🧽 A CO2 sponge for concrete
A South Florida startup is creating a formula to absorb CO2 using concrete, which can help the construction sector reach its net-zero goals.
Watch our latest On Site video feature with Carbon Limit here to learn more about their new technology to help attract CO2 like a magnet.
Join us on December 20th for a conversation with Knight Foundation President Alberto Ibargüen on the future of Miami. Register here.
A 2022 report cautioned that with carbon emissions from buildings and construction at record high levels, the gap to reach global 2050 decarbonization goals has widened.
But the report also offered some hope and advised turning to “alternative materials and decarbonizing conventional materials such as cement.”
One South Florida-based climate tech company is focused on accomplishing just that.
“We create CO2 absorbing concrete and other similar technologies for construction,” explained Tim Sperry, founder of Carbon Limit, about the company’s CaptureCrete technology.
“We use special minerals from nature that actually give concrete the ability to attract CO2 like a magnet into the concrete and then permanently store it inside there,” he added. “So it's using what nature has provided for us to store CO2 into the concrete that we drive on in our roads, buildings, bridges, and our homes.”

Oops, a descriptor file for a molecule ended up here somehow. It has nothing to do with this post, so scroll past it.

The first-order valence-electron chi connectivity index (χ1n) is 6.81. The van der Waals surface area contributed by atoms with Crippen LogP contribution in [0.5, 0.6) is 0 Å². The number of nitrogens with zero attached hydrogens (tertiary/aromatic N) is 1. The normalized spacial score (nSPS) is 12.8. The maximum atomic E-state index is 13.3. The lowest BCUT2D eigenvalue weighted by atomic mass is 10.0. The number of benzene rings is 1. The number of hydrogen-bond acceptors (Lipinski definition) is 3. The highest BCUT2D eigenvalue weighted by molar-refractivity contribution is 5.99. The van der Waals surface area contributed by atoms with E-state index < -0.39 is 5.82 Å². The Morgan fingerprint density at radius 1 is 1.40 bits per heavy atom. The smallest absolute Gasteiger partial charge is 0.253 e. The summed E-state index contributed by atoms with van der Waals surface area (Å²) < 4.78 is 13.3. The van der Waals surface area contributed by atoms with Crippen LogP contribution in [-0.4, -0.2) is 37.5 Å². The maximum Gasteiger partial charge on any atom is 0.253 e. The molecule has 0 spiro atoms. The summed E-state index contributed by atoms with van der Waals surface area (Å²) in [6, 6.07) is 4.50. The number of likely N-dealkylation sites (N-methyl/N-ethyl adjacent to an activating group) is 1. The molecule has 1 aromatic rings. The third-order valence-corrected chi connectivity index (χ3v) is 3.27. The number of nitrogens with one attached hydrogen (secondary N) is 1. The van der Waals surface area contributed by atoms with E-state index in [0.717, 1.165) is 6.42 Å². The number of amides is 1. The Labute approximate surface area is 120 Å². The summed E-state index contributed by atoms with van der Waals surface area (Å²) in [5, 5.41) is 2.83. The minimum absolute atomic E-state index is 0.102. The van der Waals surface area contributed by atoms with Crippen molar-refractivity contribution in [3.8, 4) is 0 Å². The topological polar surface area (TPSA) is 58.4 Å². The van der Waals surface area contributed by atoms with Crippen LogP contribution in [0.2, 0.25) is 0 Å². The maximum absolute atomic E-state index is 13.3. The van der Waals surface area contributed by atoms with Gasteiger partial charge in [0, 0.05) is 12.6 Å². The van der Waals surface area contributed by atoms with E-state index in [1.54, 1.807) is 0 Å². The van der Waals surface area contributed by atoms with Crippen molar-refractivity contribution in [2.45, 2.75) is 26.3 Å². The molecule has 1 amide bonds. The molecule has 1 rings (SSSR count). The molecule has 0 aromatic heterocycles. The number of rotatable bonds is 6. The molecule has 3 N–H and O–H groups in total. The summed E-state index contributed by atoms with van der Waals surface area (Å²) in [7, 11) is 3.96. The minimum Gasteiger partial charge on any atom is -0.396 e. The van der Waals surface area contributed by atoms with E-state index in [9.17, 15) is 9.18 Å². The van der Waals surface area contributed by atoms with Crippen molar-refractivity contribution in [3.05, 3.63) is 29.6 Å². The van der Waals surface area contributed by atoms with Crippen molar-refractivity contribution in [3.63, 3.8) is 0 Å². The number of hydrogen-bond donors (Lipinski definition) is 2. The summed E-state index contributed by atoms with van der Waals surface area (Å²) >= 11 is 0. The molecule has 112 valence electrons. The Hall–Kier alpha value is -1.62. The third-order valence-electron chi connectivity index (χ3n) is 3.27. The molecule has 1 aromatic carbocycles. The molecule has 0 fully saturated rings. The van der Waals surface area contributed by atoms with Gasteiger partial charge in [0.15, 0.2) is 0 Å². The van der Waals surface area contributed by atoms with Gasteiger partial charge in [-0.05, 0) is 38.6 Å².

Learn more about this CO2 magnet for concrete in our latest On Site video feature. Watch here.
BASED IN SOUTH FLORIDA
Carbon Limit was founded in 2021 and is based at Florida Atlantic University’s Tech Runway in Boca Raton. It participated in Tech Runway’s accelerator program and is an alumnus of Google’s climate change accelerator as well as Endeavour’s first cohort of climate tech companies.
Carbon Limit also completed a feasibility study with the U.S. Army Corps of Engineers which turned into an ongoing tech grant from the Department of Defense. Also underway is a 3-year case study with the Minnesota Department of Transportation that includes testing and monitoring 35 pavement mixes of the CaptureCrete technology poured there in 2022.
By the time we met them at their testing lab and headquarters at FAU, they had signed a term sheet for $5 million in funding, which Sperry said they expected to close by the end of 2023. With this latest round of funding, the goal is to grow the team and expand into other countries.
“As we're looking to find these early adopters, we're now seeing them in our backyard,” Sperry noted of finding partners in the U.S. “And we want to support companies in Florida just the way those companies want to support startups and companies here in Florida, too.”
Uses being explored for this technology include concrete used in our roads, buildings, bridges, and homes.
TACKLING THE CO2 PROBLEM
The production of cement and concrete (cement being the main material in concrete) are some of the world’s largest emitters of carbon emissions, responsible for about eight percent of global carbon emissions globally.
Carbon Limit is looking to stop or reduce those emissions by tackling not only new construction but also what’s already in our environment by pulling the CO2 that’s already in the air into the concrete and storing it there.
“We're using the world's second most used material to capture CO2. It's just a no-brainer,” Sperry said.